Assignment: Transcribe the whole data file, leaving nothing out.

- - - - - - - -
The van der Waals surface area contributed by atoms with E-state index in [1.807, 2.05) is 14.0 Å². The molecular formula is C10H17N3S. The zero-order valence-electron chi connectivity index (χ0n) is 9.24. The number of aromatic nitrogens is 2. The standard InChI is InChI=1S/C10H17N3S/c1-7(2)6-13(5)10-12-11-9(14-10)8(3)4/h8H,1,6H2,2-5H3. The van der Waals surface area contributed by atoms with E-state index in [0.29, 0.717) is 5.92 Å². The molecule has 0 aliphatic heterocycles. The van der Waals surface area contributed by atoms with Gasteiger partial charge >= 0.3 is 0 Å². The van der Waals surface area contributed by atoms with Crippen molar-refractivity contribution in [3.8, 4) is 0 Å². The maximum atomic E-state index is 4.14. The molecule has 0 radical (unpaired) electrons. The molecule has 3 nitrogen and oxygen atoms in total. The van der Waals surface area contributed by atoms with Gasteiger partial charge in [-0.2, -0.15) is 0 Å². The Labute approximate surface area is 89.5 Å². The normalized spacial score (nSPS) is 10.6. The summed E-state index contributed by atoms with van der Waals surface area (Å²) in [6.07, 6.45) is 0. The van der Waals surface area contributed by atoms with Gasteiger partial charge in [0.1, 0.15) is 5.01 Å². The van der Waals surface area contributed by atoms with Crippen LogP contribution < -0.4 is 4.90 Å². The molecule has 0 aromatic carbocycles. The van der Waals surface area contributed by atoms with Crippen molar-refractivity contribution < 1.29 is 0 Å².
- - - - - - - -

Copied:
The van der Waals surface area contributed by atoms with E-state index in [1.807, 2.05) is 14.0 Å². The molecular formula is C10H17N3S. The zero-order valence-electron chi connectivity index (χ0n) is 9.24. The number of aromatic nitrogens is 2. The standard InChI is InChI=1S/C10H17N3S/c1-7(2)6-13(5)10-12-11-9(14-10)8(3)4/h8H,1,6H2,2-5H3. The van der Waals surface area contributed by atoms with E-state index in [0.29, 0.717) is 5.92 Å². The molecule has 0 aliphatic heterocycles. The van der Waals surface area contributed by atoms with Gasteiger partial charge >= 0.3 is 0 Å². The van der Waals surface area contributed by atoms with Crippen molar-refractivity contribution in [3.8, 4) is 0 Å². The maximum atomic E-state index is 4.14. The molecule has 0 radical (unpaired) electrons. The molecule has 3 nitrogen and oxygen atoms in total. The van der Waals surface area contributed by atoms with Gasteiger partial charge in [-0.2, -0.15) is 0 Å². The Labute approximate surface area is 89.5 Å². The normalized spacial score (nSPS) is 10.6. The summed E-state index contributed by atoms with van der Waals surface area (Å²) in [6.07, 6.45) is 0. The van der Waals surface area contributed by atoms with Gasteiger partial charge in [0.1, 0.15) is 5.01 Å². The van der Waals surface area contributed by atoms with Crippen LogP contribution < -0.4 is 4.90 Å². The molecule has 0 aromatic carbocycles. The van der Waals surface area contributed by atoms with Crippen molar-refractivity contribution < 1.29 is 0 Å².